Wondering about water snakes

Jeff MulhollemThe northern water snake and I have had a long, love-hate relationship.

I gained a healthy dose of respect for the reptiles one summer day when I was 8 or 9 years old, accompanying a friend of my father's in shallow Juniata River riffles, seining minnows, crawfish and hellgrammites for  smallmouth bass fishing trip. It was the beginning of my river rat phase, which lasted decades.

We encountered a water snake, perhaps 3 feet long, and my mentor couldn’t resist antagonizing it for my benefit, poking it gently it with the rake he was using to disturb the stones to dislodge bass bait. The snake didn't back down, snapping repeatedly at the tool, its teeth making a dull clanking sound when they made contact with the steel garden rake tines.

That left an impression on me. Unlike all other wildlife I had encountered in Pennsylvania – water snakes don't retreat. I admired their chutzpah, but in truth, feared it a little, too.

A few years later, I faced down my trepidation about water snakes. I was wading in sneakers and shorts around the mouth of a small mountain streamwhere it entered a water supply reservoir near my hometown, just before dusk. I noticed several water snakes slip into the water from the edge of a small island not far away. There must have been a snake den there.

I shuddered but quelled my inclination to run because a number of big (for me, then) wild brook trout were rising steadily and I knew they would take my Adams.

And a number of them did, too. But the prospect of water snakes swimming around my bare legs ruined the experience, I recall. I made myself stay and catch a few of the brookies – didn't want to be what my dad called a "sissie" (he had a way of saying that word that gouged my soul … "Jeffrey, don't be a sissy, they're not poisonous. They are more afraid of you than you are of them!")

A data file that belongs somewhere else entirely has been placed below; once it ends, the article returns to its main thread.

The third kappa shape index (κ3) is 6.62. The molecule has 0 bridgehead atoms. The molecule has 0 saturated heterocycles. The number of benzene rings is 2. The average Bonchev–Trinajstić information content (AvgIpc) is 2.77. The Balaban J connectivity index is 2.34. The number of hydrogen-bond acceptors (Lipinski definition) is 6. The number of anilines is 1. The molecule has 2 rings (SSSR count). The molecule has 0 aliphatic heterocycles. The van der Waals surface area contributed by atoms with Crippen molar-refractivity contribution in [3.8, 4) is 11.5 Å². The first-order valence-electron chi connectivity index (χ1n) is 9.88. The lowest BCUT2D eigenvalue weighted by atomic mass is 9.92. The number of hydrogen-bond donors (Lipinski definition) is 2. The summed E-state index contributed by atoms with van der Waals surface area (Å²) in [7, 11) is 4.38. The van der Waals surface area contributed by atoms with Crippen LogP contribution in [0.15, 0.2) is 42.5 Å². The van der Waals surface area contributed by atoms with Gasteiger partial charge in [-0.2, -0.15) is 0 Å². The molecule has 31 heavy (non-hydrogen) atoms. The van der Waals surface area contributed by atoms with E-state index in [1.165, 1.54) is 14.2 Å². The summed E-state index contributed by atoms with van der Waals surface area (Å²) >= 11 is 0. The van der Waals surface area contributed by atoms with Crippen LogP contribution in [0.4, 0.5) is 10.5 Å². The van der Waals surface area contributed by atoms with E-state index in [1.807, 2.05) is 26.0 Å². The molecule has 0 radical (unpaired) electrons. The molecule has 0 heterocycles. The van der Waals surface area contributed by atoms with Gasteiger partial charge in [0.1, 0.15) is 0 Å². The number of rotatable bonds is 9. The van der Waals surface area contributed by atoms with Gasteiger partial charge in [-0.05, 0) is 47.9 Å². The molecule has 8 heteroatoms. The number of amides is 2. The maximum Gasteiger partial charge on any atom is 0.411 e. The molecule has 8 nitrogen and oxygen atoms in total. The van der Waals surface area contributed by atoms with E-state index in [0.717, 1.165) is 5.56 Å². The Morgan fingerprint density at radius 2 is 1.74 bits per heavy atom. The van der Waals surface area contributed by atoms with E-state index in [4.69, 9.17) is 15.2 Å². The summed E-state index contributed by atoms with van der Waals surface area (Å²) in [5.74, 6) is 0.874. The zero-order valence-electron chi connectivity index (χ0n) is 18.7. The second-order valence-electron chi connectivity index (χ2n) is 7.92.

Since then, over more than 40 years of fishing I have watched quite a few water snakes eat small fish and frogs and several even become meals themselves, captured by red-tailed hawks and a great blue heron. The northern water snake is one of the animals that epitomizes wildness to me – fearless, fierce and usually found in clean water.

The literature tells us northern water snakes are our most common snakes, some attaining a length in excess of 4 feet. Their color and markings often vary, from grayish to brownish to black, dark with lighter bands. While not venomous, they will bite and defend themselves viciously against animals and people that try to pick them up.

Adept swimmers, they mainly eat small fish, frogs, worms, leeches, crayfish, salamanders, small birds and even small mammals. At night, they concentrate on minnows and other small fish sleeping in shallow water.

All this was brought to mind a few days ago while I sat and admired a new view of a pretty little mountain stream we recently created by cutting a path along the creek at the back of our place.

Not sure how long I had been watching the flowing water, sort of mesmerized, when, to my surprise, a reptilian head emerged near the middle, and then a big, gray snake with faint tan bands abruptly writhed out of the current and coiled in the sun atop a big, flat rock.

It made for an imposing sight. This one was more than 3 feet long, I estimate, maybe 2.5 inches thick at its middle.

I chuckled. A few days before my sister's two comic dachshunds had fearlessly swam and retrieved sticks in the pool just upstream and boldly explored the stream bed nearby.

Wouldn't they have just crapped if they had come nose to nose with this creature? I doubt if the snake would have hurt them much, but the poor little pooches might have been mentally scarred for life.

Categories: Pennsylvania – Jeff Mulhollem

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